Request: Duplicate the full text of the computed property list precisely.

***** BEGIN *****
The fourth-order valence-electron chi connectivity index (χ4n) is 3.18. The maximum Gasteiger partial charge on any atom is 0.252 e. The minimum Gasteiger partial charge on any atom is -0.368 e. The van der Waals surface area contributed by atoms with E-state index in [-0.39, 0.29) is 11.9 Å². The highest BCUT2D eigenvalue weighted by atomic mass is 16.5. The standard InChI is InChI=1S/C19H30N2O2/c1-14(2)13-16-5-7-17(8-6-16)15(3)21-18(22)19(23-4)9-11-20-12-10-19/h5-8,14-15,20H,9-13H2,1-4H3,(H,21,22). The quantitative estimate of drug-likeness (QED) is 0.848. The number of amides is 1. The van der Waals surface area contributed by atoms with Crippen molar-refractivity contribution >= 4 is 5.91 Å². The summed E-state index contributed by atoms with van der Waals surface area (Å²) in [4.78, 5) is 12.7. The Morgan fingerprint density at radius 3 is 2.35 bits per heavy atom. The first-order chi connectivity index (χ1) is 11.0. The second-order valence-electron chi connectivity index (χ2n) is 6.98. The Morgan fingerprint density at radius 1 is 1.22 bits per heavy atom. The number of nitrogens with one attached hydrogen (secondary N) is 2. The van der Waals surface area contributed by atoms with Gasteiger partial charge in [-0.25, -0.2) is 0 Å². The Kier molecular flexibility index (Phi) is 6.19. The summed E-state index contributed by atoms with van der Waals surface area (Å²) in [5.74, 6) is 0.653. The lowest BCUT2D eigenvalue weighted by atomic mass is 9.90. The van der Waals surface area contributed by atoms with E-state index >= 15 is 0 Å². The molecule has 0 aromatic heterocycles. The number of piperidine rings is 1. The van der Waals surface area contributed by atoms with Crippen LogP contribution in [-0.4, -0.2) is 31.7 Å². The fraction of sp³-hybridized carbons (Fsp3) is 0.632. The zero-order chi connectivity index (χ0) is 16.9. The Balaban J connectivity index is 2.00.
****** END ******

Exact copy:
The fourth-order valence-electron chi connectivity index (χ4n) is 3.18. The maximum Gasteiger partial charge on any atom is 0.252 e. The minimum Gasteiger partial charge on any atom is -0.368 e. The van der Waals surface area contributed by atoms with E-state index in [-0.39, 0.29) is 11.9 Å². The highest BCUT2D eigenvalue weighted by atomic mass is 16.5. The standard InChI is InChI=1S/C19H30N2O2/c1-14(2)13-16-5-7-17(8-6-16)15(3)21-18(22)19(23-4)9-11-20-12-10-19/h5-8,14-15,20H,9-13H2,1-4H3,(H,21,22). The quantitative estimate of drug-likeness (QED) is 0.848. The number of amides is 1. The van der Waals surface area contributed by atoms with Crippen molar-refractivity contribution >= 4 is 5.91 Å². The summed E-state index contributed by atoms with van der Waals surface area (Å²) in [4.78, 5) is 12.7. The Morgan fingerprint density at radius 3 is 2.35 bits per heavy atom. The first-order chi connectivity index (χ1) is 11.0. The second-order valence-electron chi connectivity index (χ2n) is 6.98. The Morgan fingerprint density at radius 1 is 1.22 bits per heavy atom. The number of nitrogens with one attached hydrogen (secondary N) is 2. The van der Waals surface area contributed by atoms with Gasteiger partial charge in [-0.25, -0.2) is 0 Å². The Kier molecular flexibility index (Phi) is 6.19. The summed E-state index contributed by atoms with van der Waals surface area (Å²) in [5.74, 6) is 0.653. The lowest BCUT2D eigenvalue weighted by atomic mass is 9.90. The van der Waals surface area contributed by atoms with E-state index >= 15 is 0 Å². The molecule has 0 aromatic heterocycles. The number of piperidine rings is 1. The van der Waals surface area contributed by atoms with Crippen LogP contribution in [-0.4, -0.2) is 31.7 Å². The fraction of sp³-hybridized carbons (Fsp3) is 0.632. The zero-order chi connectivity index (χ0) is 16.9. The Balaban J connectivity index is 2.00.